British Columbia

Surveillance tapes show B.C. terror suspect boasting of jihad and videogames

A judge has heard arguments about whether RCMP went too far and entrapped the couple found guilty in the B.C. legislature bomb plot.

John Nuttall and Amanda Korody were found guilty of plotting to blow up the B.C. legislature in 2013

John Nuttall on RCMP surveillance tapes released by the B.C. Supreme Court after they were presented to the judge at his entrapment trial. (RCMP)

A B.C. court has released secret surveillance tapes of a man found guilty of masterminding a terrorist bomb plot, which were played as part of a hearing to decide whether RCMP entrapped the would-be bombers.

John Nuttall and his common-law partner Amanda Korody were found guilty last June by a jury of plotting to blow up the provincial legislature during Canada Day celebrations three years ago.

The convictions are on hold while their lawyers argue whether police went too far in helping the pair carry out their plans.

Crown prosecutor Peter Eccles said video footage, audio recordings and police notes dispute the entrapment argument, showing that Nuttall and Korody posed a threat to society before they were ever targeted in a police sting.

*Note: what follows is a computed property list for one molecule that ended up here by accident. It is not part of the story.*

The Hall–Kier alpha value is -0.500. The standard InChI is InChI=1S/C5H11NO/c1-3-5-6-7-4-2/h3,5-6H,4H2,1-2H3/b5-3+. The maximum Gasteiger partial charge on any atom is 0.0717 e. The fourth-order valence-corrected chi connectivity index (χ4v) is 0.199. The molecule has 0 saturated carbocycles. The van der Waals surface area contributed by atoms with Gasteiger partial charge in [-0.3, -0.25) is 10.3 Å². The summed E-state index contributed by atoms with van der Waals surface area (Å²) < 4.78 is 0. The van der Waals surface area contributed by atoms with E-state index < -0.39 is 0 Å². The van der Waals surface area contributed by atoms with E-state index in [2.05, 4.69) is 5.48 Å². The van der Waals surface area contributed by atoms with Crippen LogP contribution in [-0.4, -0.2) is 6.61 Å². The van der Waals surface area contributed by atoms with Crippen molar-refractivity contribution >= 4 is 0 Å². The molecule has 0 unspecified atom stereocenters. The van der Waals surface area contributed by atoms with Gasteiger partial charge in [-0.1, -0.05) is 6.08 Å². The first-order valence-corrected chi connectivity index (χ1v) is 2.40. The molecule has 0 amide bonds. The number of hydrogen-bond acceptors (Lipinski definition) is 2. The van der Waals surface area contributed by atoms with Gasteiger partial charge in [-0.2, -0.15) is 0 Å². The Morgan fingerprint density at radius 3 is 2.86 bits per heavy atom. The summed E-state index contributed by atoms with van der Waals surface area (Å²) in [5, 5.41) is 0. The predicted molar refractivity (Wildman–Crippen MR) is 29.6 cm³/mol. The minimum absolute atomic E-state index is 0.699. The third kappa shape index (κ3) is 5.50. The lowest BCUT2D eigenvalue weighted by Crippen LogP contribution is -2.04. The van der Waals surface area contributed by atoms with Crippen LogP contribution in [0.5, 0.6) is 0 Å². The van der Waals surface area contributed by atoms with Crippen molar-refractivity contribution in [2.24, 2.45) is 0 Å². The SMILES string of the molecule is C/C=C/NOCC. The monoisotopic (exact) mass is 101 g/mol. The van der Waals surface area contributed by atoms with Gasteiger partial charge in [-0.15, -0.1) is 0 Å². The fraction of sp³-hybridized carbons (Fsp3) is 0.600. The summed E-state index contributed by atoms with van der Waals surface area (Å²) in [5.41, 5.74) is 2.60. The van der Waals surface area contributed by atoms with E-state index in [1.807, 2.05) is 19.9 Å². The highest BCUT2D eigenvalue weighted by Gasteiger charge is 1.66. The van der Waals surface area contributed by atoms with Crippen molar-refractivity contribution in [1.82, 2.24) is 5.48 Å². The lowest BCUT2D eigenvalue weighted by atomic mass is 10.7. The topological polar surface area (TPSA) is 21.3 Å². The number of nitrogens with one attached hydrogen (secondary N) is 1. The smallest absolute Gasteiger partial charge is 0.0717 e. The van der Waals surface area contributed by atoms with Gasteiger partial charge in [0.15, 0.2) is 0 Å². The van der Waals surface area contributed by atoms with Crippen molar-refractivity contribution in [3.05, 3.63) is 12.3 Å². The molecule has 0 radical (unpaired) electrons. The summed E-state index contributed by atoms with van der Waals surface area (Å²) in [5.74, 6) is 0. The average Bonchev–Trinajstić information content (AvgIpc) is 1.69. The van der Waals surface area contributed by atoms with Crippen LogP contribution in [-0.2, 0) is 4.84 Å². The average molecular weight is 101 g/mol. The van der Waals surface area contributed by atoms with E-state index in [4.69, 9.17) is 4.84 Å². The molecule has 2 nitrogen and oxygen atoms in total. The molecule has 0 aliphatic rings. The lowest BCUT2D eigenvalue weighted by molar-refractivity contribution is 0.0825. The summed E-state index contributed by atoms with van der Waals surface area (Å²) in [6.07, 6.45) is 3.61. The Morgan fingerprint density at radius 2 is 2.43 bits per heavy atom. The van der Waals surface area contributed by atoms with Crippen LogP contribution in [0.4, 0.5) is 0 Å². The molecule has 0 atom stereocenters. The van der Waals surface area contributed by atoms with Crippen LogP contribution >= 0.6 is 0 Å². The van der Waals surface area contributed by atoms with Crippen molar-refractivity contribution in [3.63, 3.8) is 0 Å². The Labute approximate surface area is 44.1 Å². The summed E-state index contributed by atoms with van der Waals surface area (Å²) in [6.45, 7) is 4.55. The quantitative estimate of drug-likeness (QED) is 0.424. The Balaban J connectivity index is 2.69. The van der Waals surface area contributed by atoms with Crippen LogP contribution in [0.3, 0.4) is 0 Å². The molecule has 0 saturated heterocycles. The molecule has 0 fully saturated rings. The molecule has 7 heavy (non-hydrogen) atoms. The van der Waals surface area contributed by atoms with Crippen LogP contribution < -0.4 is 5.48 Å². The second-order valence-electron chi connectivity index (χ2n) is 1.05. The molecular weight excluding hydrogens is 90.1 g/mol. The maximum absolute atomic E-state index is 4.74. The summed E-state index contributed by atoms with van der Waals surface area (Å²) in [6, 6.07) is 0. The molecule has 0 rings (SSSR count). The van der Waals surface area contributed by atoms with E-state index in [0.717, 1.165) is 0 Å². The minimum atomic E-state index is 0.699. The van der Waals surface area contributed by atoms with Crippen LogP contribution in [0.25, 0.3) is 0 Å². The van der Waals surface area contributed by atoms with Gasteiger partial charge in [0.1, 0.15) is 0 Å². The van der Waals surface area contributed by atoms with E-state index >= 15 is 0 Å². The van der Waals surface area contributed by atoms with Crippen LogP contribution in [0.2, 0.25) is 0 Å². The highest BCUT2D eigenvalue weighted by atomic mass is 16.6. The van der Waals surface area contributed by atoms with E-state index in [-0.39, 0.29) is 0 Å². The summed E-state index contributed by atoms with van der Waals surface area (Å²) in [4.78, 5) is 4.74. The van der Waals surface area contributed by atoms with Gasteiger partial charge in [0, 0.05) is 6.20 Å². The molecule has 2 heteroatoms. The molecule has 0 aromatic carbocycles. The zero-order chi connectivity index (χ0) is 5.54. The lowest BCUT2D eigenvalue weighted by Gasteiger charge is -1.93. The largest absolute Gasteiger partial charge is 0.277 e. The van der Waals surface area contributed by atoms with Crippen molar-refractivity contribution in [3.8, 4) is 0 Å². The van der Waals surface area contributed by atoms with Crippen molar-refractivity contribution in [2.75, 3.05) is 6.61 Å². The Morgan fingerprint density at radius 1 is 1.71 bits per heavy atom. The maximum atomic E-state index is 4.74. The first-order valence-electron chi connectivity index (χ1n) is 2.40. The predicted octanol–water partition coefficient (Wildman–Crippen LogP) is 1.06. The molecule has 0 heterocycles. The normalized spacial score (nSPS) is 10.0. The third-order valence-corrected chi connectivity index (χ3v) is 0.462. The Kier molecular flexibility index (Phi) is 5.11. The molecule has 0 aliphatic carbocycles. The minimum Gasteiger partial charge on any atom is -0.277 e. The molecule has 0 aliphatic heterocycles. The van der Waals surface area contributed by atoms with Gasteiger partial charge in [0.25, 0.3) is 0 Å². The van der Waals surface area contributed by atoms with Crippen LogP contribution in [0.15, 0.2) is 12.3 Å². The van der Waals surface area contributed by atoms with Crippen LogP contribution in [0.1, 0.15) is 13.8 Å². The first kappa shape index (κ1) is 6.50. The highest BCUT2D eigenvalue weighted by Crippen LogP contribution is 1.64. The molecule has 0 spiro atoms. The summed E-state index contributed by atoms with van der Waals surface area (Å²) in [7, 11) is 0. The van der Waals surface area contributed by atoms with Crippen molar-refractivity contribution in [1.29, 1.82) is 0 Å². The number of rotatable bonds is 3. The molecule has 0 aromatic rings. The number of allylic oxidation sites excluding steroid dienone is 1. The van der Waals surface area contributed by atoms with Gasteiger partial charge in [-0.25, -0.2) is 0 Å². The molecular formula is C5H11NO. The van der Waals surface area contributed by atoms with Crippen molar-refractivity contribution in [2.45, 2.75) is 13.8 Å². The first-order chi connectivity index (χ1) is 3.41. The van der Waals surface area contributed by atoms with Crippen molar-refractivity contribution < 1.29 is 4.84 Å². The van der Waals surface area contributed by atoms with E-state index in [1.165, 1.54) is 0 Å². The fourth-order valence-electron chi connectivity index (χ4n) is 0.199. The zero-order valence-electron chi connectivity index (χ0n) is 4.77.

The defence argued that police essentially created a terrorist, by enabling a feeble-minded Nuttall and his gullible girlfriend Korody.

Jihad, guns and videogames

In the tapes, which weren't shown to the jury at the earlier trial, Nuttall talked at length about jihad and dying as a martyr for Islam.

"Is there any better way to die than ... in a way that propagates Islam," he said.

At one point in the tapes, Nuttall sits in the front seat of a vehicle and tells an undercover officer about his plan to kill a former U.S. soldier he knows.

The soldier deserves to die, he said, because he served in Iraq and may have harmed Muslims.

"[I] want to put a gun to his head and I want to say, right before I pull the trigger, I want to say, taste what you used to deny and send him straight to the hellfire."

Nuttall also talked about his violent criminal past — something the jury didn't hear during the trial on terror charges, in order to avoid prejudicing his case.

He also said he hadn't fired a gun in years, and talked at length about paintball and video games, saying they're an important part of his training for jhad.

Nuttall appeared in various states in the videos, at times smoking, drinking from a Tim Hortons Cup or Mountain Dew bottle, or dressed in a suit and tie. (RCMP)

Final arguments in June

In Canada, the question of entrapment is heard by a judge, not a jury, because the issue is considered a question of law.

Nuttall and Korody were arrested, July 1, 2013, following an elaborate RCMP sting operation in which officers posed as Muslim extremists.

B.C. Supreme Court Justice Catherine Bruce, who was the trial judge, is also hearing entrapment arguments in the case.

The case goes back to court for final arguments in June.

With files from Greg Rasmussen and the Canadian Press

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